Campus Crossroads: Helping students find their passion

Author: Sue Ryan

Students face many decisions during their time at Notre Dame, including important choices about their future after graduation. These choices will begin to shape them as individuals and the potential impact they will have on the world.

Career services at Notre Dame offer a holistic approach to helping students find their calling through a number of resources and experiences. These services and programs are about to be significantly enhanced as a result of the Campus Crossroads project.

When completed in the summer of 2017, the new student center, which will be housed in the west building of the Campus Crossroads project, will provide an expanded career services center that will tout an unprecedented global reach with state-of-the-art technology, comprehensive services and resources accessible in one location for Notre Dame’s undergraduate and graduate students, and students in business, law and interdisciplinary professional programs. Construction on Crossroads is expected to start in November.

“This world-class facility will not just be bricks and mortar,” explained Lee Svete, associate vice president for career and professional development. “This is going to be special in offering students an opportunity to think about their heart and mind. We take student discernment very seriously at Notre Dame in that we help students on their path to completeness. This new career services center will allow us to do that in more innovative ways than ever before.”

Notre Dame’s career services center is expected to become the nation’s largest university career services facility of its kind. At 32,000 square feet, the new center will include 40 interview rooms as well as expanded career coaching space to offer more student advising and recruitment services. With cutting-edge video and voice conferencing capabilities, the career services center will connect Notre Dame students with potential employers and organizations from around the world in ways not currently available on campus.

While the University is utilizing online technology for interviews now, the new facility will offer the latest digital technology to connect students and potential employers.

Svete said the new facility will give Notre Dame the opportunity to double the resources currently offered to students for things like internship and career coaching, interview preparation and workshops.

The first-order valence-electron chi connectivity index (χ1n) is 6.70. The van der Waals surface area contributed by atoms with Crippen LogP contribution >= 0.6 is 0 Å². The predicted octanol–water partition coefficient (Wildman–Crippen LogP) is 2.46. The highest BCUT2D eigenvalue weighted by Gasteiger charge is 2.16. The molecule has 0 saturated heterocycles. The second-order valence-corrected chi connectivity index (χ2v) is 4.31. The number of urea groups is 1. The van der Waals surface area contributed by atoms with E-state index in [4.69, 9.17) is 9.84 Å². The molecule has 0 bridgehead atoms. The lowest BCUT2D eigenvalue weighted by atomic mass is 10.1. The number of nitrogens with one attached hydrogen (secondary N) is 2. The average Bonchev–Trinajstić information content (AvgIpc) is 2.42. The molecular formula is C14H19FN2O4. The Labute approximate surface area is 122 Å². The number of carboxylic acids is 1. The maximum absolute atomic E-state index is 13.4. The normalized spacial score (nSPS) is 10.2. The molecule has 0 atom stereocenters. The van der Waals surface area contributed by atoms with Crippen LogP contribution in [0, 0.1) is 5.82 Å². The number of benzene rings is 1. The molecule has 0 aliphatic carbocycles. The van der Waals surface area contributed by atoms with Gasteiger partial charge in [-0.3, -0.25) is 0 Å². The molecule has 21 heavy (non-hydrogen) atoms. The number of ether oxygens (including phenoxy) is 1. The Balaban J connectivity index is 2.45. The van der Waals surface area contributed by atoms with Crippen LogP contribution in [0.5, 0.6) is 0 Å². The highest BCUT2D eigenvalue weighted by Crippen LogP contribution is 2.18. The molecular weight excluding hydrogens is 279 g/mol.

He anticipates the new facility will be able to host more than 10,000 on-campus career interviews annually and expects the number of visits by students each year to grow from 13,500 to nearly 20,000.

For employers, the new career services center will feature easy access to students and faculty alike in a more conveniently located section of campus. With new space such as an employer lounge for receptions with student groups and “hoteling” work space for visiting recruiters, these enhancements will enable the University to expand on-campus employer relations and student recruiting.

Scott Nygaard, senior vice president of hardlines at Target Corp., visits campus regularly to recruit Notre Dame students. “Target has had tremendous success with Notre Dame hires over the past decade,” Nygaard said. “At Notre Dame, the candidates leave with a very well-rounded education. The skill sets and work ethic of Notre Dame students are a very good match with Target.

“When Target recruits on campus, our goal is to provide a positive interaction so we get to know the candidates as best we can. If the new Notre Dame career services center can make a campus visit more convenient for the recruiters and the candidates, we are all going to get better results,” he said.

According to Svete, throughout the last 10 years, the University has achieved a 98 percent placement rate within six months of graduation for undergraduate students.

“Now we’ll be able to combine great services with a world-class facility,” he said. “That combination will allow us to be even more highly competitive in this tough marketplace where jobs are often difficult for students to find, internships are critical for success and employers want to recruit the best students in the country, which they can find right here on Notre Dame’s campus.”

Originally published by Sue Lister at on October 14, 2014.